I am a graduate of UW-Madison. I have been to one Badger football game (and I like football). Between the grown adults who were falling-down drunk at 10 a.m., the wealthy Bucky backers who insisted on denigrating every play that was called at earsplitting volume, and most especially the inebriated fans that made a busload of supporters of the opposing team literally run a gauntlet while screaming "EAT SH*T, F*CK YOU!", I was so ashamed that I took off my Badger sweater and swore to never attend another Badger game. That was 15 years ago, and I've kept my word. Friends tell me that things are far worse now, if that can be imagined.

Katrina said...

I am with you on this James. If am at my mother's house after 10:30 on a Friday or Saturday night, I stay over to avoid the drunk drivers. I live 3 miles from her house through a gauntlet of taverns. I cannot wait to leave this awful place.

Golden Eagles said...

It all starts with Walker tweeting pictures of him drinking a beer.

Anonymous said...

I quit going to Drunkfest 5 years ago after taking my then high schooled age daughter and a friend to the main stage show. It was a great life lesson for both young women. What a pathetic shameless culture we're becoming.

Gail said...

I agree with Anonymous that vendors should be be able to cut people off early if they are drunk. I haven't been to a Brewers game in a while - do they sell beer through the end of the game? At Packer games, no alcohol is served after the 3rd quarter and there are plenty of police and security watching the crowd and removing unruly drunks. It is a shame that a few people can ruin the whole event for everybody.

Katrina said...

I few people? Do you mean the smaller number of drunks? the vendors? the venues? or the sober crowd complicit by not demanding alcohol not be served? I don't mean to be rude Gail but this isn't a case of a few ruining it for the many. As long as we look the other way, don't take it seriously and continue to buy tickets and attend events we are also part of the problem.

Mortified West Allis Resident said...

I am not a prude nor a teetotaler but I agree with Anonymous at 11:34 pm. I have not gone to "Not Sober Fest" in 20 years for much of the same reasons. Watching drunks misbehave (to say the least), vomit, urinate and ruin the experience for other paying customers is not worth the money.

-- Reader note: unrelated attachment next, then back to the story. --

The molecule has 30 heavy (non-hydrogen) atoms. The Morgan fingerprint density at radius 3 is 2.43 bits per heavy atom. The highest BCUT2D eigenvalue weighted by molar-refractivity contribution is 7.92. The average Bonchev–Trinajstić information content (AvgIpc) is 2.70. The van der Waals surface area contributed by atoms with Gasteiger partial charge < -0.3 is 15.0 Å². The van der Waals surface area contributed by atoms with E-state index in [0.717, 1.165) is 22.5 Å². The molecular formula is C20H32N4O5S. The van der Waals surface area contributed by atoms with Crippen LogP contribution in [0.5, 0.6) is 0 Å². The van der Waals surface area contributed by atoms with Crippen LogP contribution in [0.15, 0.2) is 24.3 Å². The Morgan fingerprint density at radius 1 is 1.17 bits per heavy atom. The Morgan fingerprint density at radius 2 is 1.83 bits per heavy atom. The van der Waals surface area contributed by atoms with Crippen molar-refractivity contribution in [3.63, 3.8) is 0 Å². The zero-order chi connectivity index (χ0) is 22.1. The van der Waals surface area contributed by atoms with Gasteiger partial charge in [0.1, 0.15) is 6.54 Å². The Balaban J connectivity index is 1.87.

I'm sorry to hear that sports venues are having the same problems. Many church festivals are also deteriorating; but fortunately NOT St. Augustine (67th and Rogers in West Allis) Festival. Next weekend, July 7-9th with Friday Fish Fry, Home made bakery, chicken/lamb dinners, Polka music/Tamburitza, raffles, games, and family-friendly rides. St. Augustine's is a small family-oriented parish, EVERYONE WElCOME

Raven said...

Echoing Golden Eagles about Scott Walker setting an example...

... but in other cases, no doubt, he’s been driving them to drink, as a way to endure.

Alcoholism among men tends to increase in times of economic hardship, and unfortunately also contributes to it; a vicious cycle.

Jake formerly of the LP said...

As a 2-time UW grad with football season tix, it's actually better than 15 years ago, mostly because the team is better and many students don't show up for much of the game.

I'm a guy who doesn't mind getting a drink on, but even I think this state's dopeyness on booze is a problem. The pile of trash who hit the ump last week at Miller Park brings me back to the bad old days of County Stadium, and the inevitable "multiple DUI" stories from the holiday weekend will make it worse.

This state in general seems less fun and less thoughtful these days, especially outside of Madison.

Anonymous said...

Wisconsin is full of pigs. Want proof? Look who controls the state.

Terry P. said...

Remember when you couldn't take drinks to your seat at the Pabst, Riverside, PAC, etc? Wasn't that long ago.